For those of you who have been meaning to make you donation, you can find the form here. Keep those cheques coming in!

What we will do with the funds raised? David Daley has created a new roadmap page which outlines the top items we are targeting for the October release. You can also see what has been completed on the April release. Some programming we hope to accomplish includes:

  • We have a programmer lined up this spring to revamp billing module and the WCB module

  • Dr. Karen Cunnningham has collated a wish list for changes to the prescription module

  • At the national usergroup meeting we agreed on changes we want to the encounter page

  • We also have plans for a new INR module

  • What to do if you don’t see your most desired programming item at the top of the list?:

  • Start by making sure your item is on the wishlist

  • Be vocal, participate, show up at the meetings, teleconferences etc and make sure you are part of the ongoing discussion

  • Volunteer-the more people we have helping to move this project forward, the more we can get done –there is a job for everyone!

  • Don’t forget to make your donation –we can’t do anything without funds for programming

  • Don’t panic, be patient –those of us that have been using OSCAR for a few years can tell you that most things seem to get done eventually and the speed of development is actually very fast

  • If you really can’t wait –hire a programmer (or your kid) and get started (but don’t forget to talk to Jay Gallagher or David Chan about what you want to build!)

  • The OSCARCanada board of directors will be discussing the ongoing management of the wish list and the setting of priorities and how to do this in the most efficient and fair way. If you have any ideas about this, please pass them onto the board. Your board of directors are listed online and all of them read the list serv!

    Thanks again to Dr. Carole White, our treasurer, who is processing all the donations.

    I will keep the group posted regarding how our fund raising campaign is going.


    Wednesday, April 22, 2009

    OSCAR EMR Roadmap

    OSCAR Roadmap
    (last update, April 15, 2009)

    The OSCAR Roadmap strategy is to target two formal releases each year - in April and October. We've adopted a new numbering strategy consistent with other significant open source projects, specifically following the format Year.Month. The next release will be version 9.04.

    Source code will continue to be available for interim and development releases.

    OSCAR is based on a community based development model. Current contributors to the OSCAR project include:
    - Large institutions (e.g. McMaster, McGill & City of Toronto)
    - Independent companies (e.g. OSCAR support companies)
    - User Groups (e.g. OSCAR Canada Users Society)
    - Independent clinics and individual doctors

    We encourage all users and organizations that are working on significant new features to inform us of what they are doing so that we can support and publicize their efforts.

    Whenever possible, our intention is to be transparent about what features are currently committed (ie funded and scheduled), and which are currently planned (ie prioritized, but funding/scheduling is still being organized).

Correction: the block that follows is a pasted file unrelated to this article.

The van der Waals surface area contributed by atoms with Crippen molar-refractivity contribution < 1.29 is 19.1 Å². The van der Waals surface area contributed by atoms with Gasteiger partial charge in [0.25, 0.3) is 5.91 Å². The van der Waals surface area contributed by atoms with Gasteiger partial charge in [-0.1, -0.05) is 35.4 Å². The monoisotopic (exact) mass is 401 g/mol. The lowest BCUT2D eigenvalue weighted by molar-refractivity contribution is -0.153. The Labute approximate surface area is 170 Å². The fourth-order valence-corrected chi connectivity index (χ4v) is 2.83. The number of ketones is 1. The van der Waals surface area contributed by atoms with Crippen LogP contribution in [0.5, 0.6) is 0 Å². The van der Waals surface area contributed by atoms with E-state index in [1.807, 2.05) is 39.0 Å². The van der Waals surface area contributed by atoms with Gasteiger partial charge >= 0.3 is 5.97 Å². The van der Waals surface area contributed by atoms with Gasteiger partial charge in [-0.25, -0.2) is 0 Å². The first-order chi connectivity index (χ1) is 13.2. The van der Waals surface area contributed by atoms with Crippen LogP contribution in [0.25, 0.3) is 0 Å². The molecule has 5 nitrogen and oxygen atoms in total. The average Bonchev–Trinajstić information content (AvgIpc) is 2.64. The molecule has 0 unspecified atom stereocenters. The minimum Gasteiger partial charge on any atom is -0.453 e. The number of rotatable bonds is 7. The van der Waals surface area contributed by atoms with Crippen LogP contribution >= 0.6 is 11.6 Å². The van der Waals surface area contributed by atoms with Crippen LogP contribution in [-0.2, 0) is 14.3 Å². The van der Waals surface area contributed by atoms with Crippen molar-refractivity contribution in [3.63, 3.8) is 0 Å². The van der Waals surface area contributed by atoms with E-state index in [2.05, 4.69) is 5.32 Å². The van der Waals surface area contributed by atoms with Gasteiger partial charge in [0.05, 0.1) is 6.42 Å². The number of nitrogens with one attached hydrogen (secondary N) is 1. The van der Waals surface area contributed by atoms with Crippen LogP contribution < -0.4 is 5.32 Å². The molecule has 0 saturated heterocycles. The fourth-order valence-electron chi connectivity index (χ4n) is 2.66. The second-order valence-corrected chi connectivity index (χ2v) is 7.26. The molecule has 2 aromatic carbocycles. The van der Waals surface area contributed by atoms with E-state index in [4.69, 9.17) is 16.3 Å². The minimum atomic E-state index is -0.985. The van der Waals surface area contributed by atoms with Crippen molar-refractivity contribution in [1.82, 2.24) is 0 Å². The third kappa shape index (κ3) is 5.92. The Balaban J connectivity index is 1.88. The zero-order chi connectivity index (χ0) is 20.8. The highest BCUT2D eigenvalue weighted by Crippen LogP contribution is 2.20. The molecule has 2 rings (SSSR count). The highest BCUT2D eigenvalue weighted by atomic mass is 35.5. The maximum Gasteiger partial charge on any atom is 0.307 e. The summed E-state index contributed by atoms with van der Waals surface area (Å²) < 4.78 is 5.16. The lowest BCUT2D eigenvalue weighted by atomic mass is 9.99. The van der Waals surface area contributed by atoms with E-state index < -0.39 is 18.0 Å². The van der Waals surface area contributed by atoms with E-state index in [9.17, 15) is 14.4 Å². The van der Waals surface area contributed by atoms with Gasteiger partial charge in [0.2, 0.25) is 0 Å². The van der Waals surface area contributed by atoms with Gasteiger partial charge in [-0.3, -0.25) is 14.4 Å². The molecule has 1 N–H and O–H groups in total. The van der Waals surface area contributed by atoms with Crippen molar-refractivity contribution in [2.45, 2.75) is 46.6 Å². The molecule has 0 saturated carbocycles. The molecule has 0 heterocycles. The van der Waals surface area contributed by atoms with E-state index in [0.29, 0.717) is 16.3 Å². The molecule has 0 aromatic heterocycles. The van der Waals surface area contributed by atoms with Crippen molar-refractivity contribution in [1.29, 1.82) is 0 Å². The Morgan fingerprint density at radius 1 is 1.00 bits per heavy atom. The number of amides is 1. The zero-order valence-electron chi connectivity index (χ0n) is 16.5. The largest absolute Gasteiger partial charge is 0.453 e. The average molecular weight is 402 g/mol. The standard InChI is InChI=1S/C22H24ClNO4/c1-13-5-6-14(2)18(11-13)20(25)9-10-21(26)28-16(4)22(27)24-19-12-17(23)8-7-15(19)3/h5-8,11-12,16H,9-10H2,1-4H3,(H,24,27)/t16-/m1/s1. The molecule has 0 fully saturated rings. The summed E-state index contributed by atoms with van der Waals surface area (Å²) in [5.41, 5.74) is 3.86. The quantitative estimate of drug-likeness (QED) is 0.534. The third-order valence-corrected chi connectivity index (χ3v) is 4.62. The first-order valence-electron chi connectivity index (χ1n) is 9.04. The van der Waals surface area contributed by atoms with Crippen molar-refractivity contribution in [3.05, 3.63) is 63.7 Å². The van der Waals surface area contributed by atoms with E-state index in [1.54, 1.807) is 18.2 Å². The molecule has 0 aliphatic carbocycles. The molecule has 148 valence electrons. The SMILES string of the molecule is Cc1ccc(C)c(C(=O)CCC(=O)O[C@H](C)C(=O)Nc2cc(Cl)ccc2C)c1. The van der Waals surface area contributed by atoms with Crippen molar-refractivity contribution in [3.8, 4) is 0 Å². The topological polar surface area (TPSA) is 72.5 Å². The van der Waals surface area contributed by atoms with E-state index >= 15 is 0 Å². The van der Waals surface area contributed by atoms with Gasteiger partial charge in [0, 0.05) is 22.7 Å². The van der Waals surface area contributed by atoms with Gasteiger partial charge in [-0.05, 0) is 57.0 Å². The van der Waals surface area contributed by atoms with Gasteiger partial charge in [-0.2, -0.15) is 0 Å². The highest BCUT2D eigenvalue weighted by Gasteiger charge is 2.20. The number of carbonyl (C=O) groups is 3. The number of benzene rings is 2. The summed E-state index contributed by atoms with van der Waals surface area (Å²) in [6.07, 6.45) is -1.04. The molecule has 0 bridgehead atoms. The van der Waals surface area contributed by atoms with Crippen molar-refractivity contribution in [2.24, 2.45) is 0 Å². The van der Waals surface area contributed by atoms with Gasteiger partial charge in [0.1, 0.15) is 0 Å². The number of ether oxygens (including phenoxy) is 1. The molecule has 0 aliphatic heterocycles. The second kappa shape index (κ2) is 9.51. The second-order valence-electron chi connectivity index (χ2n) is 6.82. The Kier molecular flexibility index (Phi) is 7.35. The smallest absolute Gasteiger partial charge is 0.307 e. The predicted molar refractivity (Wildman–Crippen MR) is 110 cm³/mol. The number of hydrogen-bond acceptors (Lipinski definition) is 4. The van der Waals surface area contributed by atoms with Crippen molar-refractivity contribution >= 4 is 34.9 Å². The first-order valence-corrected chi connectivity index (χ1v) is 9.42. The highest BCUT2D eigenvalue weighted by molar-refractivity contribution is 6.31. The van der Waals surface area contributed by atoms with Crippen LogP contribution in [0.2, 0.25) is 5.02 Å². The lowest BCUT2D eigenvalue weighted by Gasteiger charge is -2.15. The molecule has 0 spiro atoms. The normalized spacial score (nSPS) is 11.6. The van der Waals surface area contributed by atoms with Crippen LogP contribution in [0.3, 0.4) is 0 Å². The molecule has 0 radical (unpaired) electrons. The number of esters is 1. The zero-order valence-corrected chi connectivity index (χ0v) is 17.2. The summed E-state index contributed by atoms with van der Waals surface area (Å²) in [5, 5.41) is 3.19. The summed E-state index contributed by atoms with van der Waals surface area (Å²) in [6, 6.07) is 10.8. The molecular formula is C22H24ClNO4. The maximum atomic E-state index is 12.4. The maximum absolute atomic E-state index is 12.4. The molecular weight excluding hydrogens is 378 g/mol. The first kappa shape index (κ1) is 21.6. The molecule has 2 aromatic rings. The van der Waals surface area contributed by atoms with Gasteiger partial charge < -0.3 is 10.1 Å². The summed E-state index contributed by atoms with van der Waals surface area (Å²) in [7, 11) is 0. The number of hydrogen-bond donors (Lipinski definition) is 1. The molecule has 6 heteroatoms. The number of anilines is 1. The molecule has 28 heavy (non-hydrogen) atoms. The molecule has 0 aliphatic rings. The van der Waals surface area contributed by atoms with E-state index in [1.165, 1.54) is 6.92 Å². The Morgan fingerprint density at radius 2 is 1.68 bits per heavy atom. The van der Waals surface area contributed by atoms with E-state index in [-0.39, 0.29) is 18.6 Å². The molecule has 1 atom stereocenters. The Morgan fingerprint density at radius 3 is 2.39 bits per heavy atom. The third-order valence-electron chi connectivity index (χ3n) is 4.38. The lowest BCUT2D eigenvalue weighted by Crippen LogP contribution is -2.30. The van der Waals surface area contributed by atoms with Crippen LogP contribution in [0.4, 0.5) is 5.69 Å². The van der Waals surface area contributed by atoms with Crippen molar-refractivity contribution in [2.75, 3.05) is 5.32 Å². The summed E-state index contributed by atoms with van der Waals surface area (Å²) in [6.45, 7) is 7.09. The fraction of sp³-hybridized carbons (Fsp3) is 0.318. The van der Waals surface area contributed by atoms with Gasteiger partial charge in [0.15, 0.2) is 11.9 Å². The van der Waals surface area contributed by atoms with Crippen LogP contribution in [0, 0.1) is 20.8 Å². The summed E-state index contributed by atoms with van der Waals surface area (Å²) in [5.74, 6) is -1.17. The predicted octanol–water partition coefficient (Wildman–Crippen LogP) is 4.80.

Spring Release - April, 2009 - OSCAR v9.04 (committed)

    - OntarioMD CMS Spec v3.0 conformance, including improved data portability, chronic disease management, and diabetes reporting
    - French OSCAR & improved internationalization
    - OSCAR Measurements extensions to enable easier end user customization
    - Improvements to the encounter page (additional CPP input boxes)
    - Customizable CDM flow sheets and new CDM flow sheets for other diseases
    - ICL lab interface
    - support for OntarioMD web portal
    - enhanced support for MyOSCAR, including
    -> create patient myoscar account from the demographic screen
    -> direct pasting of the myoscar message into eChart roll
    - enhanced support for MyDrugRef, including
    -> display/hide MyDrugRef messages while prescribing
    -> show how many untrusted postings

    Fall Release - October, 2009 - OSCAR v9.10 (planned, unless noted otherwise)

    - (committed) Billing subsystem improvements and extensions, including BC specific improvements, multi-jurisdictional support allowing easier regional localizations
    - Prescription subsystem improvements (workflow and functionality)
    - Document handling and workflow routing enhancements, including scans delivered to inbox, improved document tagging
    - Improvements to the allergy module (improved interactions)
    - Reworked INR flow sheet
    - Code maintenance, UI cleanup, improved documentation

    Saturday, April 18, 2009

    Access OSCAR Anywhere

    Walk outside.

    Pull your iPhone out of your pocket.

    Open up Safari and navigate to your OSCAR EMR server.

    Accept your certificates & enter your passwords.

    Enjoy reviewing your latest lab results while sipping a coffee, on your patio, in the summer sun.

    Saturday, April 4, 2009

    OSCAR EMR Security

    "Will my medical records be safe?" This is what is all reduces to. This is what patients are concerned about. This is what practitioners are concerned about.

    Before the deployment of your EMR, you may have your medical records in locked cabinets, within a locked room, within a locked office, and within a locked building. Most, however, have their files on open shelves in a locked office, within a locked building.

    In the world of paper charts, the concept of offsite access and offsite backup is usually a function of the files that you've taken home with you at the end of the day.

    By computerizing your infrastructure, you will clearly gain new functionality (e.g. reviewing lab results from the Bahamas), but how does this affect the security of your medical information?